Studio Two Three advocates for social justice through art events, fundraising

Community members attend a Studio Two Three screen printing event at Marcus-David Peters Circle. Photo courtesy of Studio Two Three

Milan Brewster, Contributing Writer

A summer of protests in Richmond has allowed arts organization Studio Two Three to use its screen printing abilities and social media platforms to advocate for change, executive director Ashley Hawkins said, with the help of community events and local artists.

The studio held several free community print days at Marcus-David Peters Circle, where they screenprint different slogans of activism. At one event, they printed the phrase “Defend Black Lives” on T-shirts, posters and banners for event attendees. 

“The concept of community centers of power emerged during the Civil Rights Movement: They are spaces that are of, by, and

for the people,” Studio Two Three stated in an Instagram post.  “Celebrate this new sacred space; it’s a real thing of beauty.”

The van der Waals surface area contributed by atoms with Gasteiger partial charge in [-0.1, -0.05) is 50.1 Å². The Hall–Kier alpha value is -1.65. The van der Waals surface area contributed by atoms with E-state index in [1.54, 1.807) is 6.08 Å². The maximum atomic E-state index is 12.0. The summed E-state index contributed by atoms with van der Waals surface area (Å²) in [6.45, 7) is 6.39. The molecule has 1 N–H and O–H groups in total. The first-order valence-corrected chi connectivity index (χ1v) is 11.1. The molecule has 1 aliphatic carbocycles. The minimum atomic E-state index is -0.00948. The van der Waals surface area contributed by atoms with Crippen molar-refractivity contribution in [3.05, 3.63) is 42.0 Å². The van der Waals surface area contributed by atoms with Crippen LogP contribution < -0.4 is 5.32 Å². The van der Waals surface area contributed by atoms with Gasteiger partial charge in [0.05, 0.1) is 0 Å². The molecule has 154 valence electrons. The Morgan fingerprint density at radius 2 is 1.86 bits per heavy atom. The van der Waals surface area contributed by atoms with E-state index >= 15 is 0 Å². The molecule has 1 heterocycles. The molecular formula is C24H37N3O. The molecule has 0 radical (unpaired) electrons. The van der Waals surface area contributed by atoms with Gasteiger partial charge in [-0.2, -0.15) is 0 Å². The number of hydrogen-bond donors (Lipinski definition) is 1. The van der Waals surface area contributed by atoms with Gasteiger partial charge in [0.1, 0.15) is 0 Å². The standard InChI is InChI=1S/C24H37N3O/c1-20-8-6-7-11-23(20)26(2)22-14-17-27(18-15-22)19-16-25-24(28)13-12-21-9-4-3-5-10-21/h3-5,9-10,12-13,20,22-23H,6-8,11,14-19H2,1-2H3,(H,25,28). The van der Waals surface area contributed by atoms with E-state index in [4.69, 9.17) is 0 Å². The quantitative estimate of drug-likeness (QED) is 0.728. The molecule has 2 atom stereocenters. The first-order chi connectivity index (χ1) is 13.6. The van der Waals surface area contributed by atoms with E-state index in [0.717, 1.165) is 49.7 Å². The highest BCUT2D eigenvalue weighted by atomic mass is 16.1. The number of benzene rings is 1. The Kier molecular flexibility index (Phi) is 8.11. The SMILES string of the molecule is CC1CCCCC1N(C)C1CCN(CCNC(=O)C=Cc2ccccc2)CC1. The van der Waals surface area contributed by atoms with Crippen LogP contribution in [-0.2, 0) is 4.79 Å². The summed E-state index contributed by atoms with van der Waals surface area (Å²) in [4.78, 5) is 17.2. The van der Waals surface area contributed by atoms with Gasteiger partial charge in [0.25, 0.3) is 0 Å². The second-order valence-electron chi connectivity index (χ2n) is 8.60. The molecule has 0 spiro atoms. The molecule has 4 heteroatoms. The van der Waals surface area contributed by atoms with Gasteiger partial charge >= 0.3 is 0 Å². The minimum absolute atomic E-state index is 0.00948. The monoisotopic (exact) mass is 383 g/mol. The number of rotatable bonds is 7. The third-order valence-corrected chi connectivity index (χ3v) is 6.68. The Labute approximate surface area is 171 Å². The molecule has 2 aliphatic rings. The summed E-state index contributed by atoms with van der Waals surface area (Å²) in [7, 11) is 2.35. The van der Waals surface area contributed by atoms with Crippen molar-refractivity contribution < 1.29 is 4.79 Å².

The studio debuted a series of commemorative prints over the summer and utilized photos from the Richmond community to document ongoing social justice protests.

Many of the commemorative prints depict people around Marcus-David Peters Circle and the graffitied Robert E. Lee statue. 

“We do a limited edition of the commemorative print for free in our newspaper box outside of Studio Two Three for our community members,” Hawkins said. “We have been selling editions of 100 of each image and all of the proceeds from the sales go to the artist who made the image.” 

The series has highlighted local photographers such as Alex Matzke, who captured the reflection of a kissing couple beneath the spray-painted words “Say His Name,” a phrase used frequently during protests sparked by the death of George Floyd.

Studio Two Three raised approximately $35,000 in August from its Black Lives Matter T-shirt and print sales. They donated the money to contributing artists and programs such as Marsha P. Johnson Institute, the Richmond Community Bail Fund and the COVID-19 Artist Relief. 

Hawkins said the studio, which has been around for 10 years, is home to more than 100 artists with 24-hour access to studio spaces and equipment. 

“For the past 10 years, we have worked at the epicenter of art and activism. It isn’t something new to the organization,” Hawkins said. “It is clear in our mission statement that we do take a stance and have an active role in the community.” 

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